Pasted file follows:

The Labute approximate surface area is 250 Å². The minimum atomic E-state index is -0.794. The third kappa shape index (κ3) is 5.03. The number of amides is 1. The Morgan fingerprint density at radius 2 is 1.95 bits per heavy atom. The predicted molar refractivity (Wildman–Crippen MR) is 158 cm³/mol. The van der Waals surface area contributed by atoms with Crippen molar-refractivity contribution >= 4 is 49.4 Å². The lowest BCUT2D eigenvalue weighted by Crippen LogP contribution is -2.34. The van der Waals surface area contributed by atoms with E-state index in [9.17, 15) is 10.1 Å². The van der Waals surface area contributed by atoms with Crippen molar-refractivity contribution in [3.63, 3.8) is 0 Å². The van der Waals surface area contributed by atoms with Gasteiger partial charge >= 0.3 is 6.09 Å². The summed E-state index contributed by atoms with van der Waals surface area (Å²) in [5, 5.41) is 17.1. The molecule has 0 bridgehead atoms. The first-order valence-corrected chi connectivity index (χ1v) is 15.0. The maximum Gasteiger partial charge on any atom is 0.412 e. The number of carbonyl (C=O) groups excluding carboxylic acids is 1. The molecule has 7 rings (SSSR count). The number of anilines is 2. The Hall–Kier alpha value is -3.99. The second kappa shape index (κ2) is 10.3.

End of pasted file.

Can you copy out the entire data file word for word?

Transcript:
The Labute approximate surface area is 250 Å². The minimum atomic E-state index is -0.794. The third kappa shape index (κ3) is 5.03. The number of amides is 1. The Morgan fingerprint density at radius 2 is 1.95 bits per heavy atom. The predicted molar refractivity (Wildman–Crippen MR) is 158 cm³/mol. The van der Waals surface area contributed by atoms with Crippen molar-refractivity contribution >= 4 is 49.4 Å². The lowest BCUT2D eigenvalue weighted by Crippen LogP contribution is -2.34. The van der Waals surface area contributed by atoms with E-state index in [9.17, 15) is 10.1 Å². The van der Waals surface area contributed by atoms with Crippen molar-refractivity contribution in [3.63, 3.8) is 0 Å². The van der Waals surface area contributed by atoms with Gasteiger partial charge >= 0.3 is 6.09 Å². The summed E-state index contributed by atoms with van der Waals surface area (Å²) in [5, 5.41) is 17.1. The molecule has 0 bridgehead atoms. The first-order valence-corrected chi connectivity index (χ1v) is 15.0. The maximum Gasteiger partial charge on any atom is 0.412 e. The number of carbonyl (C=O) groups excluding carboxylic acids is 1. The molecule has 7 rings (SSSR count). The number of anilines is 2. The Hall–Kier alpha value is -3.99. The second kappa shape index (κ2) is 10.3.